Harper home to champion tree

It’s not official yet, but South Kitsap is home to one of the largest trees in the nation — and perhaps the world.

The national champion Vine Maple is Kitsap County’s first national champion tree, although many state champions have been made official over the years in the American Forest registry.

Situated on private property less than a mile from where a state champion Black Cottonwood was discovered last year, Harper’s Vine Maple is 55 feet tall and more than five feet wide, with a crown of 50 feet.

The tree was measured several months ago by forester Jim Trainer.

“This is the only area in the country where there are Vine Maples, so it’s not just a national champion, it’s probably a world champion,” Trainer said. “I checked with the University of Washington — they’ll come out sometime in the spring and do the official measurement.”

Trainer said the Vine Maple in Harper is approximately 110 years old. The current national champion is located in Olympic National Park.

Trainer said he is concerned about protecting champion trees in Kitsap County.

His organization, Kitsap Trees, is responsible for much of the tree conservation efforts in Kitsap County.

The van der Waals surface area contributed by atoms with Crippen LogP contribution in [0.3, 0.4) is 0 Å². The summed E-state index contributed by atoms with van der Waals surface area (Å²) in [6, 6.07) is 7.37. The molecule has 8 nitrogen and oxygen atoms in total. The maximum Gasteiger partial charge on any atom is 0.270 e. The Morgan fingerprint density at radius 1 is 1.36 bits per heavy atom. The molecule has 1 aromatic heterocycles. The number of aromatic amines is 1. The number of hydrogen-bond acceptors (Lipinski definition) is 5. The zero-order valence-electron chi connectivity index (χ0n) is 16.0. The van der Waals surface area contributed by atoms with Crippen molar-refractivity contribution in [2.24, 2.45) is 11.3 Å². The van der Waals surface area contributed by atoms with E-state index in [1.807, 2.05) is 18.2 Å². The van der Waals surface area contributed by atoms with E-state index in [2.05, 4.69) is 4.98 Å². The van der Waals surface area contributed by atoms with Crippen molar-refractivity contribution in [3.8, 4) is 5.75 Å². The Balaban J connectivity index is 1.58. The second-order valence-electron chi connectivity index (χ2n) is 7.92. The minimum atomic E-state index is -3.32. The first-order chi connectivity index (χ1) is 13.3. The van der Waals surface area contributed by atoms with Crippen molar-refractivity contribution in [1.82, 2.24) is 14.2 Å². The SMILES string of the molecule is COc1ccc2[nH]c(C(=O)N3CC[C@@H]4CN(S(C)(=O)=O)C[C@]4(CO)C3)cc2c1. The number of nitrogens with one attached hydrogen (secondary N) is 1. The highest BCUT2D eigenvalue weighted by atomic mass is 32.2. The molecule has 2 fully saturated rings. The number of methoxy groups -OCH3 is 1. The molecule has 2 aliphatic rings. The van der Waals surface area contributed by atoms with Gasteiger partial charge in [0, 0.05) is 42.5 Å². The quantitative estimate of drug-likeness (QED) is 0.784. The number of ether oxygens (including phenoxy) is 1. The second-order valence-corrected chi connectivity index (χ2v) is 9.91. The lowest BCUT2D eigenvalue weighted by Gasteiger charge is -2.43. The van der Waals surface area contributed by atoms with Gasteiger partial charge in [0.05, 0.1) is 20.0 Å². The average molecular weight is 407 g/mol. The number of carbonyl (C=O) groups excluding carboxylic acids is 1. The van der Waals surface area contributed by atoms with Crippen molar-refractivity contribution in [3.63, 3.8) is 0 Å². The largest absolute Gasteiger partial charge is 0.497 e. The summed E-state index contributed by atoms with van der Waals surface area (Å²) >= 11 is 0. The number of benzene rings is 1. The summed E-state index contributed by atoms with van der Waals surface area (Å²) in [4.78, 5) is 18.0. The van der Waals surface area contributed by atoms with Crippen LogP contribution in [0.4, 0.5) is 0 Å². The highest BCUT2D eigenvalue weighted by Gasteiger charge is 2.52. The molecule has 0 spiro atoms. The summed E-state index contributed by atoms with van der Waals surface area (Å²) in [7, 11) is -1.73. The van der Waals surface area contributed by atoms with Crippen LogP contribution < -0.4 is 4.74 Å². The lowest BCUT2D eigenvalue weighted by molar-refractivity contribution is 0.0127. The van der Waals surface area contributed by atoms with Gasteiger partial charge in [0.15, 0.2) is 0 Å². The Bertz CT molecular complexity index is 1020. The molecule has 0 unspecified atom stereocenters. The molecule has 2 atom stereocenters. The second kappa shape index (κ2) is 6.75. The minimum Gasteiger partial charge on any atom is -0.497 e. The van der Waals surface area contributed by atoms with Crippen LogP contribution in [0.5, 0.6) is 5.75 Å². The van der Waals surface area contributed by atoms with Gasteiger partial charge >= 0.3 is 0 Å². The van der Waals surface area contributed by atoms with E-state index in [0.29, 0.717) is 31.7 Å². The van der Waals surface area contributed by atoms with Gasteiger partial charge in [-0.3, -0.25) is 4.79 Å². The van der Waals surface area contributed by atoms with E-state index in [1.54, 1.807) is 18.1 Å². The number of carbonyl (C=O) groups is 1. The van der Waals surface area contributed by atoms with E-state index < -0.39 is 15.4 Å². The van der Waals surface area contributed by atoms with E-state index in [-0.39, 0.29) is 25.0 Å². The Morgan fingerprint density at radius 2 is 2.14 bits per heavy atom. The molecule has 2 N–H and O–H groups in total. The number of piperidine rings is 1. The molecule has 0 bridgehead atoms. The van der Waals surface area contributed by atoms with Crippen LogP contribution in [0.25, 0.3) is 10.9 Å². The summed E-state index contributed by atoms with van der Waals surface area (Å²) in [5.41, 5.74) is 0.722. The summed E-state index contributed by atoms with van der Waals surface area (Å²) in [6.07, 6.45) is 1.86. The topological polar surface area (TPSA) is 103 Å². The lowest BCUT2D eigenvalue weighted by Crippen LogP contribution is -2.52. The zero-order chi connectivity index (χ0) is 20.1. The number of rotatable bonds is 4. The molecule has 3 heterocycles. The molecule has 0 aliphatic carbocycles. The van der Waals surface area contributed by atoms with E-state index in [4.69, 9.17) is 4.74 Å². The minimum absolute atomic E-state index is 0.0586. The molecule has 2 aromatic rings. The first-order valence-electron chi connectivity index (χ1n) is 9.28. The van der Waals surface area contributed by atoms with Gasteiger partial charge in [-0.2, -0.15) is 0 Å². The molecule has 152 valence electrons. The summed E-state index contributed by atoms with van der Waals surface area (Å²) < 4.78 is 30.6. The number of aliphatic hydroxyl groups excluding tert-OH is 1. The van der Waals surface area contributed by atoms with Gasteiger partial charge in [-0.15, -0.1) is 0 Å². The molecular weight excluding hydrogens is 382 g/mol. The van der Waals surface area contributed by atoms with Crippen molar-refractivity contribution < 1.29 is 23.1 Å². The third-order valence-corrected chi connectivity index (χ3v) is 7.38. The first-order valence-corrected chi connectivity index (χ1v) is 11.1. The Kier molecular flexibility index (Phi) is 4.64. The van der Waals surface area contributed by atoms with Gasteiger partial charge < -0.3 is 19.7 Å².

Trainer drafted the Heritage Tree Conservation Easement and sent it last year to Kitsap County Commissioner Patty Lent for possible adoption in parts of the county not under city jurisdiction.

The easement states, in its first line, “the Kitsap Trees’ Easement Agreement provides an option to people who want to legally protect their trees from future development, mal-pruning, or removal.”

Certain trees on public land are protected. A property owner can choose to protect a tree on his or her property forever, no matter who else ends up owning the property in the future.

According to Trainer, there are many trees in Port Orchard targeted as significant trees, including Douglas Firs in Olalla Park, trees in Retsil and several old-growth Western White Pines. Old-growth trees are at least 200 years old.

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